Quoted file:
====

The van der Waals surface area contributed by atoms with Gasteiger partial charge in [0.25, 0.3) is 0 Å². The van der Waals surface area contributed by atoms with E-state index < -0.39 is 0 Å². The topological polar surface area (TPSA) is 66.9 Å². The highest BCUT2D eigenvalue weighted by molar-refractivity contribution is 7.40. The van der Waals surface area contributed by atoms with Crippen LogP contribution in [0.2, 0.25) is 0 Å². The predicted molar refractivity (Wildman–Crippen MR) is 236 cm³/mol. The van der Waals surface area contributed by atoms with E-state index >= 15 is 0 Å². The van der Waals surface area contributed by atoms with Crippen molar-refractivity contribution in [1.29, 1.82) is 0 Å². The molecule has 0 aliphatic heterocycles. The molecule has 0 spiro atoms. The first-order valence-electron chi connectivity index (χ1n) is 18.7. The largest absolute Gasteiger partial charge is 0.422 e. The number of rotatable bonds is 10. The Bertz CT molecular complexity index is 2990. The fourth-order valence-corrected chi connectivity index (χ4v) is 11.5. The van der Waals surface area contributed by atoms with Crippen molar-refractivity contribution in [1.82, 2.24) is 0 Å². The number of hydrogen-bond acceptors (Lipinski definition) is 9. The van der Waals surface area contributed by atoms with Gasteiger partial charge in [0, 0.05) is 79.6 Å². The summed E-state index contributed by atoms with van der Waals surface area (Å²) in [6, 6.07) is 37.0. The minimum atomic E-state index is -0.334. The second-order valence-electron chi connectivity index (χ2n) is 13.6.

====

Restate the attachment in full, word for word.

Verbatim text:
The van der Waals surface area contributed by atoms with Gasteiger partial charge in [0.25, 0.3) is 0 Å². The van der Waals surface area contributed by atoms with E-state index < -0.39 is 0 Å². The topological polar surface area (TPSA) is 66.9 Å². The highest BCUT2D eigenvalue weighted by molar-refractivity contribution is 7.40. The van der Waals surface area contributed by atoms with Crippen LogP contribution in [0.2, 0.25) is 0 Å². The predicted molar refractivity (Wildman–Crippen MR) is 236 cm³/mol. The van der Waals surface area contributed by atoms with E-state index >= 15 is 0 Å². The van der Waals surface area contributed by atoms with Crippen molar-refractivity contribution in [1.29, 1.82) is 0 Å². The molecule has 0 aliphatic heterocycles. The molecule has 0 spiro atoms. The first-order valence-electron chi connectivity index (χ1n) is 18.7. The largest absolute Gasteiger partial charge is 0.422 e. The number of rotatable bonds is 10. The Bertz CT molecular complexity index is 2990. The fourth-order valence-corrected chi connectivity index (χ4v) is 11.5. The van der Waals surface area contributed by atoms with Crippen molar-refractivity contribution in [1.82, 2.24) is 0 Å². The number of hydrogen-bond acceptors (Lipinski definition) is 9. The van der Waals surface area contributed by atoms with Gasteiger partial charge in [0, 0.05) is 79.6 Å². The summed E-state index contributed by atoms with van der Waals surface area (Å²) in [6, 6.07) is 37.0. The minimum atomic E-state index is -0.334. The second-order valence-electron chi connectivity index (χ2n) is 13.6.